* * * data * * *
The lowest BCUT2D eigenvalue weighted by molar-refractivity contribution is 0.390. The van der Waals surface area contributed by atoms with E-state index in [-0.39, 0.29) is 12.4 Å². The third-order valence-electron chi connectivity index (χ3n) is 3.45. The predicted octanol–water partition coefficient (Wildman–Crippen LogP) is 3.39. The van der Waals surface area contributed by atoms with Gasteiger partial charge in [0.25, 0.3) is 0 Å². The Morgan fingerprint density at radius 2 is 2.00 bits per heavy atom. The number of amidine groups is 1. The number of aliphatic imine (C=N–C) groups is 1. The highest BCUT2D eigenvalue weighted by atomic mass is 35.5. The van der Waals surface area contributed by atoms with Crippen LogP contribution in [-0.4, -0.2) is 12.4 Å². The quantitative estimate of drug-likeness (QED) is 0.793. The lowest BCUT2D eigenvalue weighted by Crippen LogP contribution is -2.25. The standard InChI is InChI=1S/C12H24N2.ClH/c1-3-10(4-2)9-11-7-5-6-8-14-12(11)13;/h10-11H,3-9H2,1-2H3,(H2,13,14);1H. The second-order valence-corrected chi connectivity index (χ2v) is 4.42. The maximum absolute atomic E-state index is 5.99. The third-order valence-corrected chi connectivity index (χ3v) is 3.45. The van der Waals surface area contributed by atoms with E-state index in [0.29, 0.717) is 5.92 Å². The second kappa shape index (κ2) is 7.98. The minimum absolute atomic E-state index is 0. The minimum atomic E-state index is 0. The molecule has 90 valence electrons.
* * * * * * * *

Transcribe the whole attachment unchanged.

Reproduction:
The lowest BCUT2D eigenvalue weighted by molar-refractivity contribution is 0.390. The van der Waals surface area contributed by atoms with E-state index in [-0.39, 0.29) is 12.4 Å². The third-order valence-electron chi connectivity index (χ3n) is 3.45. The predicted octanol–water partition coefficient (Wildman–Crippen LogP) is 3.39. The van der Waals surface area contributed by atoms with Gasteiger partial charge in [0.25, 0.3) is 0 Å². The Morgan fingerprint density at radius 2 is 2.00 bits per heavy atom. The number of amidine groups is 1. The number of aliphatic imine (C=N–C) groups is 1. The highest BCUT2D eigenvalue weighted by atomic mass is 35.5. The van der Waals surface area contributed by atoms with Crippen LogP contribution in [-0.4, -0.2) is 12.4 Å². The quantitative estimate of drug-likeness (QED) is 0.793. The lowest BCUT2D eigenvalue weighted by Crippen LogP contribution is -2.25. The standard InChI is InChI=1S/C12H24N2.ClH/c1-3-10(4-2)9-11-7-5-6-8-14-12(11)13;/h10-11H,3-9H2,1-2H3,(H2,13,14);1H. The second-order valence-corrected chi connectivity index (χ2v) is 4.42. The maximum absolute atomic E-state index is 5.99. The third-order valence-corrected chi connectivity index (χ3v) is 3.45. The van der Waals surface area contributed by atoms with E-state index in [0.29, 0.717) is 5.92 Å². The second kappa shape index (κ2) is 7.98. The minimum absolute atomic E-state index is 0. The minimum atomic E-state index is 0. The molecule has 90 valence electrons.